Why You Should Hold Meetings Outside the Office

UPDATED: April 26, 2016
PUBLISHED: April 26, 2016

Forget the power lunch—more business deals are taking place in yoga studios and on bikes. These days, breaking a sweat with your client may be more effective than breaking bread.

Related: 4 Ways to Spend More Time Outside

“I’m a firm believer that exercise is a vehicle for rich and meaningful conversations,” says John Mix, CEO of FINIS, a swimming equipment company. “Whether it’s a morning swim, a midday walk-and-talk or an evening run, I make it a real priority to connect with customers or friends of the company outside of the workspace.

A typical boardroom meeting is heavily geared toward results, with an agenda and pressure to arrive at a concrete outcome. Getting out of the office shifts the focus from outcome to process; removing factors like workplace body language, electronics and daunting action items can make room for innovative thinking.

“The ‘sweatworking’ environment is one that fosters a positive and energetic vibe,” says Elisette Carlson, founder of SMACK! Media.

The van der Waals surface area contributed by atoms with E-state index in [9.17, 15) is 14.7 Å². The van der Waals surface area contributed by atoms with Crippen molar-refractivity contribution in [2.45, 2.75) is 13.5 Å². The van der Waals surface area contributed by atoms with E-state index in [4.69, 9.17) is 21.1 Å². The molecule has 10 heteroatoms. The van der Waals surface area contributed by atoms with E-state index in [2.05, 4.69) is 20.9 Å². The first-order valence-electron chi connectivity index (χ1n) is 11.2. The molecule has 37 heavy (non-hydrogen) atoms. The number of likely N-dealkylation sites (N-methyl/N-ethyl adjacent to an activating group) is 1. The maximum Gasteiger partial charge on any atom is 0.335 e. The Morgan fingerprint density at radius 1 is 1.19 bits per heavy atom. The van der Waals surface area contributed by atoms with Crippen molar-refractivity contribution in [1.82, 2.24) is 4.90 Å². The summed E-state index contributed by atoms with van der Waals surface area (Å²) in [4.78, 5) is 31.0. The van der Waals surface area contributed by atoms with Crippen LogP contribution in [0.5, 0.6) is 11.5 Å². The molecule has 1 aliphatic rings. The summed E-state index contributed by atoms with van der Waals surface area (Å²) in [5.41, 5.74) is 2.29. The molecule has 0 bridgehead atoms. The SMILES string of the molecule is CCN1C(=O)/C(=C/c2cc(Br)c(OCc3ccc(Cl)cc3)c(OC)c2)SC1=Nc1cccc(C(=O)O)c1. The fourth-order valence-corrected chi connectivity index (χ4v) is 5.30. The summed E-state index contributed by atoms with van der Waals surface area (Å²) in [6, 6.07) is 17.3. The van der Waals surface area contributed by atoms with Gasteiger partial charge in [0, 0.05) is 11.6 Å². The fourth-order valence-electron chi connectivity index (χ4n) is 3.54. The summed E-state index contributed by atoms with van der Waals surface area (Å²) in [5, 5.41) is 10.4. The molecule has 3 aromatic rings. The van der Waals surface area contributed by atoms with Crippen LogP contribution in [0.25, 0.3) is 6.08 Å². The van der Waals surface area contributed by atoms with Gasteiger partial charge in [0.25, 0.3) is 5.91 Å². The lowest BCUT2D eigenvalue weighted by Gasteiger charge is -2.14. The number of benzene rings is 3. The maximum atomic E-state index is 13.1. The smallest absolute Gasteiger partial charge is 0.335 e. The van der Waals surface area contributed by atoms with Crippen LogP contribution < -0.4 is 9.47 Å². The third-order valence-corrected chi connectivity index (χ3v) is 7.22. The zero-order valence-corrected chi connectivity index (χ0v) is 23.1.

To put some sweat equity into your meetings:

Choose wisely.

The activity should be one that matches everyone’s interests and fitness levels, like a yoga class or hike.

Make it convenient.

Suggest a location near your client’s home or office. You may be willing to drive an hour to hit your favorite mountain bike trail, but others may not be as enthusiastic.

Be a (real) winner.

Whether racing in a 5K or playing racquetball, you don’t have to let the client win. Authenticity will build a better relationship.

Forget the agenda.

Leave to-do lists and meeting times at the office. When your mind is distracted from the present conversation, the freedom of the exercise experience becomes less valuable.

Related: 8 Ways to Avoid Pointless Meetings


This article appears in the May 2016 issue of SUCCESS magazine.

Susan Lacke is a writer, editor, and adventure junkie from Salt Lake City. In addition to contributing to SUCCESS, Lacke writes about endurance sports for Competitor Running and Triathlete magazines and is working on her first book with VeloPress Publishing. Despite near-constant exposure to the world's fastest athletes, her own run speed remains mediocre.